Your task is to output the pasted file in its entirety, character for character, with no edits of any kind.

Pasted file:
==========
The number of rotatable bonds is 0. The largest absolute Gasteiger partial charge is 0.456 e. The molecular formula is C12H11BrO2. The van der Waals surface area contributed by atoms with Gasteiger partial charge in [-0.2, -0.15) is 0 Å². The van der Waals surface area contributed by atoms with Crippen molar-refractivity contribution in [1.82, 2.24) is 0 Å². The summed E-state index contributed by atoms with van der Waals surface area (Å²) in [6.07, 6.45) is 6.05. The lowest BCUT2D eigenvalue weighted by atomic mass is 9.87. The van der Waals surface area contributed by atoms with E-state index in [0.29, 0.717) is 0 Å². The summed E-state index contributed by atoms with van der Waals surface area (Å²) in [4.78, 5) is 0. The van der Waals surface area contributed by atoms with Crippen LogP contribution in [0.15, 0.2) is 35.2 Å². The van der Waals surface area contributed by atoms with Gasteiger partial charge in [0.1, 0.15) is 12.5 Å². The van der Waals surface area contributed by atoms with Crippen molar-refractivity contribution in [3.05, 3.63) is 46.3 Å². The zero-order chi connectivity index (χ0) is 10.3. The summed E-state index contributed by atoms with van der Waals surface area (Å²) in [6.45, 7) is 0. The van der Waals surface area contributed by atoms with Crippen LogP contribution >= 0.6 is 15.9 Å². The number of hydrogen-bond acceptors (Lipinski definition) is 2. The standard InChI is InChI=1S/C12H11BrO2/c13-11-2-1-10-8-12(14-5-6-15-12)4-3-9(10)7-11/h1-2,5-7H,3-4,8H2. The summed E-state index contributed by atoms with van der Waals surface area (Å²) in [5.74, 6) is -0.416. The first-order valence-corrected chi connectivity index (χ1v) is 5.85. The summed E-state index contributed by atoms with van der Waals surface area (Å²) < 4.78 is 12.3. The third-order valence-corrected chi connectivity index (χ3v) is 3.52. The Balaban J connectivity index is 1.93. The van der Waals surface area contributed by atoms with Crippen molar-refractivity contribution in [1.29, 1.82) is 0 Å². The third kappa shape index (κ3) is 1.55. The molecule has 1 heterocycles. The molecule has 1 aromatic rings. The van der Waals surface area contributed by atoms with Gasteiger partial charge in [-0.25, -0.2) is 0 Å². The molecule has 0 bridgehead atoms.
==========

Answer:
The number of rotatable bonds is 0. The largest absolute Gasteiger partial charge is 0.456 e. The molecular formula is C12H11BrO2. The van der Waals surface area contributed by atoms with Gasteiger partial charge in [-0.2, -0.15) is 0 Å². The van der Waals surface area contributed by atoms with Crippen molar-refractivity contribution in [1.82, 2.24) is 0 Å². The summed E-state index contributed by atoms with van der Waals surface area (Å²) in [6.07, 6.45) is 6.05. The lowest BCUT2D eigenvalue weighted by atomic mass is 9.87. The van der Waals surface area contributed by atoms with E-state index in [0.29, 0.717) is 0 Å². The summed E-state index contributed by atoms with van der Waals surface area (Å²) in [4.78, 5) is 0. The van der Waals surface area contributed by atoms with Crippen LogP contribution in [0.15, 0.2) is 35.2 Å². The van der Waals surface area contributed by atoms with Gasteiger partial charge in [0.1, 0.15) is 12.5 Å². The van der Waals surface area contributed by atoms with Crippen molar-refractivity contribution in [3.05, 3.63) is 46.3 Å². The zero-order chi connectivity index (χ0) is 10.3. The summed E-state index contributed by atoms with van der Waals surface area (Å²) in [6.45, 7) is 0. The van der Waals surface area contributed by atoms with Crippen LogP contribution >= 0.6 is 15.9 Å². The number of hydrogen-bond acceptors (Lipinski definition) is 2. The standard InChI is InChI=1S/C12H11BrO2/c13-11-2-1-10-8-12(14-5-6-15-12)4-3-9(10)7-11/h1-2,5-7H,3-4,8H2. The summed E-state index contributed by atoms with van der Waals surface area (Å²) in [5.74, 6) is -0.416. The first-order valence-corrected chi connectivity index (χ1v) is 5.85. The summed E-state index contributed by atoms with van der Waals surface area (Å²) < 4.78 is 12.3. The third-order valence-corrected chi connectivity index (χ3v) is 3.52. The Balaban J connectivity index is 1.93. The van der Waals surface area contributed by atoms with Crippen molar-refractivity contribution in [1.29, 1.82) is 0 Å². The third kappa shape index (κ3) is 1.55. The molecule has 1 heterocycles. The molecule has 1 aromatic rings. The van der Waals surface area contributed by atoms with Gasteiger partial charge in [-0.25, -0.2) is 0 Å². The molecule has 0 bridgehead atoms.